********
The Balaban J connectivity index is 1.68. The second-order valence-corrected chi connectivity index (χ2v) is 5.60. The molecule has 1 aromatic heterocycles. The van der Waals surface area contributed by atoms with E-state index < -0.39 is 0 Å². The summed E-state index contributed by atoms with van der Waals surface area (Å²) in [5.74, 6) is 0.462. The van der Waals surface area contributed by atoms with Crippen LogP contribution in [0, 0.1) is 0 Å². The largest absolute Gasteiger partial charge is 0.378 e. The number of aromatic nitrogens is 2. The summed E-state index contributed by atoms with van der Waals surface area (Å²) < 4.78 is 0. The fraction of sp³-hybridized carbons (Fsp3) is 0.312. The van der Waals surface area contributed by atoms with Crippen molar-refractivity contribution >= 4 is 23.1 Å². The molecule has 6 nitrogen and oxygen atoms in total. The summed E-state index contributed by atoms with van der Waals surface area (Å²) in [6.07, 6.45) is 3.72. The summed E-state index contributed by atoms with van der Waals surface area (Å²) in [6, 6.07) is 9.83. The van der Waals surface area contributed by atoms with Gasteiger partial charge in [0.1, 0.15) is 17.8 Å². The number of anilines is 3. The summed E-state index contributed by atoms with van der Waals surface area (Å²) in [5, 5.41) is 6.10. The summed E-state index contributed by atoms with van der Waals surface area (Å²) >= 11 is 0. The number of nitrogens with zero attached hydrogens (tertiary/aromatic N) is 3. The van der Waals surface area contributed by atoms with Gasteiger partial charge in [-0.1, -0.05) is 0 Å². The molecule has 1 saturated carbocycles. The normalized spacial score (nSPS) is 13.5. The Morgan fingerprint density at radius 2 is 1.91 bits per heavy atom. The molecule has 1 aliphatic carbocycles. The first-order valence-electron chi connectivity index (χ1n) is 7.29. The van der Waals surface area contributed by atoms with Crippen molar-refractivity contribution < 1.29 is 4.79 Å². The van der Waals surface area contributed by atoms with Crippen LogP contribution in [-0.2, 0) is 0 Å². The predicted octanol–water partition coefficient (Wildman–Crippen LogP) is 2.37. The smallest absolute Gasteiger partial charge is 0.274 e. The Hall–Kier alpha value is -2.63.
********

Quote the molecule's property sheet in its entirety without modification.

The Balaban J connectivity index is 1.68. The second-order valence-corrected chi connectivity index (χ2v) is 5.60. The molecule has 1 aromatic heterocycles. The van der Waals surface area contributed by atoms with E-state index < -0.39 is 0 Å². The summed E-state index contributed by atoms with van der Waals surface area (Å²) in [5.74, 6) is 0.462. The van der Waals surface area contributed by atoms with Crippen LogP contribution in [0, 0.1) is 0 Å². The largest absolute Gasteiger partial charge is 0.378 e. The number of aromatic nitrogens is 2. The summed E-state index contributed by atoms with van der Waals surface area (Å²) < 4.78 is 0. The fraction of sp³-hybridized carbons (Fsp3) is 0.312. The van der Waals surface area contributed by atoms with Crippen molar-refractivity contribution >= 4 is 23.1 Å². The molecule has 6 nitrogen and oxygen atoms in total. The summed E-state index contributed by atoms with van der Waals surface area (Å²) in [6.07, 6.45) is 3.72. The summed E-state index contributed by atoms with van der Waals surface area (Å²) in [6, 6.07) is 9.83. The van der Waals surface area contributed by atoms with Gasteiger partial charge in [0.1, 0.15) is 17.8 Å². The number of anilines is 3. The summed E-state index contributed by atoms with van der Waals surface area (Å²) in [5, 5.41) is 6.10. The summed E-state index contributed by atoms with van der Waals surface area (Å²) >= 11 is 0. The number of nitrogens with zero attached hydrogens (tertiary/aromatic N) is 3. The van der Waals surface area contributed by atoms with Gasteiger partial charge in [-0.1, -0.05) is 0 Å². The molecule has 1 saturated carbocycles. The normalized spacial score (nSPS) is 13.5. The Morgan fingerprint density at radius 2 is 1.91 bits per heavy atom. The molecule has 1 aliphatic carbocycles. The first-order valence-electron chi connectivity index (χ1n) is 7.29. The van der Waals surface area contributed by atoms with Crippen molar-refractivity contribution < 1.29 is 4.79 Å². The van der Waals surface area contributed by atoms with Crippen LogP contribution in [-0.2, 0) is 0 Å². The predicted octanol–water partition coefficient (Wildman–Crippen LogP) is 2.37. The smallest absolute Gasteiger partial charge is 0.274 e. The Hall–Kier alpha value is -2.63.